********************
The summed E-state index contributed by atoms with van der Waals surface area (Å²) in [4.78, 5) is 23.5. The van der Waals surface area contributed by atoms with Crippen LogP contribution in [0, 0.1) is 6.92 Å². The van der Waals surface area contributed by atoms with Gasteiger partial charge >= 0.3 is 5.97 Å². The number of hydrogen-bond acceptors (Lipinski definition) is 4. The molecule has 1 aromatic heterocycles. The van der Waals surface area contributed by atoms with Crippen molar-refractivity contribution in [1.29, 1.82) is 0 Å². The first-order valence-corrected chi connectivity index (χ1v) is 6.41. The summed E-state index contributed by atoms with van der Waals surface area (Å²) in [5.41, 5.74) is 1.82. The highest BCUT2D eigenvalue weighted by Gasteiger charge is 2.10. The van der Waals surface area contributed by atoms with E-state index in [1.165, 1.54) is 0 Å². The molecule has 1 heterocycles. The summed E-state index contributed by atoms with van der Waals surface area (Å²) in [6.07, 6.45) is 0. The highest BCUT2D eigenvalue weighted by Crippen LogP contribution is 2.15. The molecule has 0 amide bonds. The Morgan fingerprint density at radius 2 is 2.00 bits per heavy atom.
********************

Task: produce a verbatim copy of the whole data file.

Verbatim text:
The summed E-state index contributed by atoms with van der Waals surface area (Å²) in [4.78, 5) is 23.5. The van der Waals surface area contributed by atoms with Crippen LogP contribution in [0, 0.1) is 6.92 Å². The van der Waals surface area contributed by atoms with Gasteiger partial charge >= 0.3 is 5.97 Å². The number of hydrogen-bond acceptors (Lipinski definition) is 4. The molecule has 1 aromatic heterocycles. The van der Waals surface area contributed by atoms with Crippen molar-refractivity contribution in [1.29, 1.82) is 0 Å². The first-order valence-corrected chi connectivity index (χ1v) is 6.41. The summed E-state index contributed by atoms with van der Waals surface area (Å²) in [5.41, 5.74) is 1.82. The highest BCUT2D eigenvalue weighted by Gasteiger charge is 2.10. The van der Waals surface area contributed by atoms with E-state index in [1.165, 1.54) is 0 Å². The molecule has 1 heterocycles. The summed E-state index contributed by atoms with van der Waals surface area (Å²) in [6.07, 6.45) is 0. The highest BCUT2D eigenvalue weighted by Crippen LogP contribution is 2.15. The molecule has 0 amide bonds. The Morgan fingerprint density at radius 2 is 2.00 bits per heavy atom.